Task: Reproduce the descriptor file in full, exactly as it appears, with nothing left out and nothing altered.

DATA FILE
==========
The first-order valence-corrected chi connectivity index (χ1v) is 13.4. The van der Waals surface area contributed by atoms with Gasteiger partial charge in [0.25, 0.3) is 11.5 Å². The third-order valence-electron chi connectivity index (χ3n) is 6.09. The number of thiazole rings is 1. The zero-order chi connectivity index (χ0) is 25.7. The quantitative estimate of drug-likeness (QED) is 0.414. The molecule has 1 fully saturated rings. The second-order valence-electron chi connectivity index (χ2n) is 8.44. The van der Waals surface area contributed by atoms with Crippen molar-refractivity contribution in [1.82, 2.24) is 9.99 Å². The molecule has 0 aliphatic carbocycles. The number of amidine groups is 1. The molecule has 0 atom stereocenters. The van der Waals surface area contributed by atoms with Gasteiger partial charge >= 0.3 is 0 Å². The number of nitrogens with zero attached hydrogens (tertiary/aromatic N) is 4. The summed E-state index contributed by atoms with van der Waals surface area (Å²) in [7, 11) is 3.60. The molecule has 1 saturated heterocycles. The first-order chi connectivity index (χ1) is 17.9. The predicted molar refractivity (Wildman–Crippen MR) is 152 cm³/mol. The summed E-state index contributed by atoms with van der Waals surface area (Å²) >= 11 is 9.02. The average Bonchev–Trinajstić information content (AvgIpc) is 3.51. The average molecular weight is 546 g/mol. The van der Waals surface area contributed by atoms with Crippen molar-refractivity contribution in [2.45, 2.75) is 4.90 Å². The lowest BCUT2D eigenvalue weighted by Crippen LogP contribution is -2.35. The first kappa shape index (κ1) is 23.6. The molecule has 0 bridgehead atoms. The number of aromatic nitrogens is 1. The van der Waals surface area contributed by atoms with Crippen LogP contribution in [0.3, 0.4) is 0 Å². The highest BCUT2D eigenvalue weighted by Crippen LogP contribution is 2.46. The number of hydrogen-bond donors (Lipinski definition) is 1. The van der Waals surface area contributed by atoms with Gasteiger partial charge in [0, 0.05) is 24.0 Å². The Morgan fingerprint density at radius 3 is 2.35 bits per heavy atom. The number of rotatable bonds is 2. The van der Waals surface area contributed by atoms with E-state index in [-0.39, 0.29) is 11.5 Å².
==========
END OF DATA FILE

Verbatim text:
The first-order valence-corrected chi connectivity index (χ1v) is 13.4. The van der Waals surface area contributed by atoms with Gasteiger partial charge in [0.25, 0.3) is 11.5 Å². The third-order valence-electron chi connectivity index (χ3n) is 6.09. The number of thiazole rings is 1. The zero-order chi connectivity index (χ0) is 25.7. The quantitative estimate of drug-likeness (QED) is 0.414. The molecule has 1 fully saturated rings. The second-order valence-electron chi connectivity index (χ2n) is 8.44. The van der Waals surface area contributed by atoms with Crippen molar-refractivity contribution in [1.82, 2.24) is 9.99 Å². The molecule has 0 aliphatic carbocycles. The number of amidine groups is 1. The molecule has 0 atom stereocenters. The van der Waals surface area contributed by atoms with Gasteiger partial charge >= 0.3 is 0 Å². The number of nitrogens with zero attached hydrogens (tertiary/aromatic N) is 4. The summed E-state index contributed by atoms with van der Waals surface area (Å²) in [7, 11) is 3.60. The molecule has 1 saturated heterocycles. The first-order chi connectivity index (χ1) is 17.9. The predicted molar refractivity (Wildman–Crippen MR) is 152 cm³/mol. The summed E-state index contributed by atoms with van der Waals surface area (Å²) >= 11 is 9.02. The average Bonchev–Trinajstić information content (AvgIpc) is 3.51. The average molecular weight is 546 g/mol. The van der Waals surface area contributed by atoms with Crippen molar-refractivity contribution in [2.45, 2.75) is 4.90 Å². The lowest BCUT2D eigenvalue weighted by Crippen LogP contribution is -2.35. The first kappa shape index (κ1) is 23.6. The molecule has 0 bridgehead atoms. The number of aromatic nitrogens is 1. The van der Waals surface area contributed by atoms with Crippen LogP contribution in [0.3, 0.4) is 0 Å². The highest BCUT2D eigenvalue weighted by Crippen LogP contribution is 2.46. The number of hydrogen-bond donors (Lipinski definition) is 1. The van der Waals surface area contributed by atoms with Gasteiger partial charge in [0, 0.05) is 24.0 Å². The Morgan fingerprint density at radius 3 is 2.35 bits per heavy atom. The number of rotatable bonds is 2. The van der Waals surface area contributed by atoms with E-state index in [-0.39, 0.29) is 11.5 Å².